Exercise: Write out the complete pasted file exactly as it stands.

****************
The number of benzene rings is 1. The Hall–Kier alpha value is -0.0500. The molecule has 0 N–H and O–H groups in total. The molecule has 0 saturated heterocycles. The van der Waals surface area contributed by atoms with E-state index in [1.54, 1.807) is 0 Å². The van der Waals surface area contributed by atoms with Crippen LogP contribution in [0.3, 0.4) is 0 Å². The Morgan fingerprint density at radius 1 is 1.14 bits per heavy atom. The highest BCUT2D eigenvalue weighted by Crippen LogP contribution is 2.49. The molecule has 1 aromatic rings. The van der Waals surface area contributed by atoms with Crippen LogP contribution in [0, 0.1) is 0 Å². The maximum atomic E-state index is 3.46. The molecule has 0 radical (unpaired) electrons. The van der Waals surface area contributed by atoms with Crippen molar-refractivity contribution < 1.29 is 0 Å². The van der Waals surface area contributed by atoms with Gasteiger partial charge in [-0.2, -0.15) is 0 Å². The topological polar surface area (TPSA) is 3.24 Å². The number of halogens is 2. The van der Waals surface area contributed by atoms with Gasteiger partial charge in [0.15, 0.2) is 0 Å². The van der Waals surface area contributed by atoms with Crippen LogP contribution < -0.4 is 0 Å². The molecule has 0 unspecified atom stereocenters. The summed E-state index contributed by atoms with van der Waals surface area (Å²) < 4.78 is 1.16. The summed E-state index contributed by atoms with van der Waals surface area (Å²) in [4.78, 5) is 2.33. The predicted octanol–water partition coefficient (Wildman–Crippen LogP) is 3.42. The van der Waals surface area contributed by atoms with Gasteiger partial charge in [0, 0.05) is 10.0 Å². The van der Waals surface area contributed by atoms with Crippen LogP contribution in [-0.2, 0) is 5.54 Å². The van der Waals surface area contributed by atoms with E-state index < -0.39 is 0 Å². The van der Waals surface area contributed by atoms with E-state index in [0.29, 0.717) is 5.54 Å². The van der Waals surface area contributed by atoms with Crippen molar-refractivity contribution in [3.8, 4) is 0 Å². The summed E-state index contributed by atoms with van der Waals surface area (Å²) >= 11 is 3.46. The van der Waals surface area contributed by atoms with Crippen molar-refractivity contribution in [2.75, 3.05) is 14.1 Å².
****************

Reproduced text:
The number of benzene rings is 1. The Hall–Kier alpha value is -0.0500. The molecule has 0 N–H and O–H groups in total. The molecule has 0 saturated heterocycles. The van der Waals surface area contributed by atoms with E-state index in [1.54, 1.807) is 0 Å². The van der Waals surface area contributed by atoms with Crippen LogP contribution in [0.3, 0.4) is 0 Å². The Morgan fingerprint density at radius 1 is 1.14 bits per heavy atom. The highest BCUT2D eigenvalue weighted by Crippen LogP contribution is 2.49. The molecule has 1 aromatic rings. The van der Waals surface area contributed by atoms with Crippen LogP contribution in [0, 0.1) is 0 Å². The maximum atomic E-state index is 3.46. The molecule has 0 radical (unpaired) electrons. The van der Waals surface area contributed by atoms with Crippen molar-refractivity contribution < 1.29 is 0 Å². The van der Waals surface area contributed by atoms with Gasteiger partial charge in [-0.2, -0.15) is 0 Å². The topological polar surface area (TPSA) is 3.24 Å². The number of halogens is 2. The van der Waals surface area contributed by atoms with Gasteiger partial charge in [0.15, 0.2) is 0 Å². The van der Waals surface area contributed by atoms with Crippen LogP contribution < -0.4 is 0 Å². The molecule has 0 unspecified atom stereocenters. The summed E-state index contributed by atoms with van der Waals surface area (Å²) < 4.78 is 1.16. The summed E-state index contributed by atoms with van der Waals surface area (Å²) in [4.78, 5) is 2.33. The predicted octanol–water partition coefficient (Wildman–Crippen LogP) is 3.42. The van der Waals surface area contributed by atoms with Gasteiger partial charge in [0, 0.05) is 10.0 Å². The van der Waals surface area contributed by atoms with Crippen LogP contribution in [-0.2, 0) is 5.54 Å². The van der Waals surface area contributed by atoms with E-state index < -0.39 is 0 Å². The van der Waals surface area contributed by atoms with E-state index in [0.29, 0.717) is 5.54 Å². The van der Waals surface area contributed by atoms with Crippen molar-refractivity contribution in [3.8, 4) is 0 Å². The summed E-state index contributed by atoms with van der Waals surface area (Å²) >= 11 is 3.46. The van der Waals surface area contributed by atoms with Crippen molar-refractivity contribution in [2.75, 3.05) is 14.1 Å².